Arabica coffee futures corrected lower on Tuesday after rallying more than 4 percent to a six-week high in the prior session, while sugar steadied and New York cocoa eased pressured by a stronger dollar.
The arabica market failed to attract follow-through buying after the rally on Monday, spurred by a firming Brazilian currency, when the London robusta market remained shut for the long holiday weekend.
“London’s inability to rally is weighing on New York arabicas,” one London-based broker said.
May arabica traded down 2.2 cents, or 1.5 percent, at $1.4400 per lb at 1100 GMT, having risen on Monday to $1.4735, the highest for the spot contract since Feb. 23.
Speculators increased their net short position in arabica futures and options to the biggest since February 2014.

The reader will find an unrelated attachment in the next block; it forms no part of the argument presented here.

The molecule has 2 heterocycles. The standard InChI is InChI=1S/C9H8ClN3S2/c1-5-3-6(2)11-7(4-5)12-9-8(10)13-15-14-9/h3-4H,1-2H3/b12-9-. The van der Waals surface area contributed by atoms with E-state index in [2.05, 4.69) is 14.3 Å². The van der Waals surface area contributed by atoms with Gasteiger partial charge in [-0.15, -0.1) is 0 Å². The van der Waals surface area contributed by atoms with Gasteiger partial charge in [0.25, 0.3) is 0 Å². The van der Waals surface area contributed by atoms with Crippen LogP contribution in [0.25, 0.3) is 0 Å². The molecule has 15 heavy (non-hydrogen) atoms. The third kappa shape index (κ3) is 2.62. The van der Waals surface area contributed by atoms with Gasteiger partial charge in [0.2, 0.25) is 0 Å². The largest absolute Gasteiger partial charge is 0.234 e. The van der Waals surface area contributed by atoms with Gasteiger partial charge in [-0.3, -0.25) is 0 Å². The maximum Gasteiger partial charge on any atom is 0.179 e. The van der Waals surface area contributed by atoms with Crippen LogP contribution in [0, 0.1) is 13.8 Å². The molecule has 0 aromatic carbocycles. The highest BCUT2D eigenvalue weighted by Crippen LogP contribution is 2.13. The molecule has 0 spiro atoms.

London May robusta coffee futures were up $22 or 1.2 percent to $1,800 per tonne.
Raw sugar futures steadied in light volumes, capped by abundant supplies.
“The fundamental situation hasn’t changed dramatically with rains still expected in the second half of this month possibly hampering harvesting activities in centre-south Brazil,” said Nick Penney, senior trader with Sucden Financial Sugar.
May raw sugar futures on ICE were up 0.01 cent, or 0.1 percent, at 12.55 cents a lb.
May white sugar was down $2.60 or 0.7 percent to $364.70 per tonne.
New York cocoa edged down in light volumes, pressured by the dollar which clawed back gains after softening on Monday due to a weaker-than-expected U.S. jobs report on Friday.
“Arbitrage activity is quiet. The cocoa market is beginning to turn its attention to European grinds (demand) data expected next week,” one London-based broker said.
New York May cocoa futures was down $2, or 0.1 percent, at $2,798 a tonne.
London May cocoa was up 8 pounds or 0.4 percent to 1,947 pounds per tonne.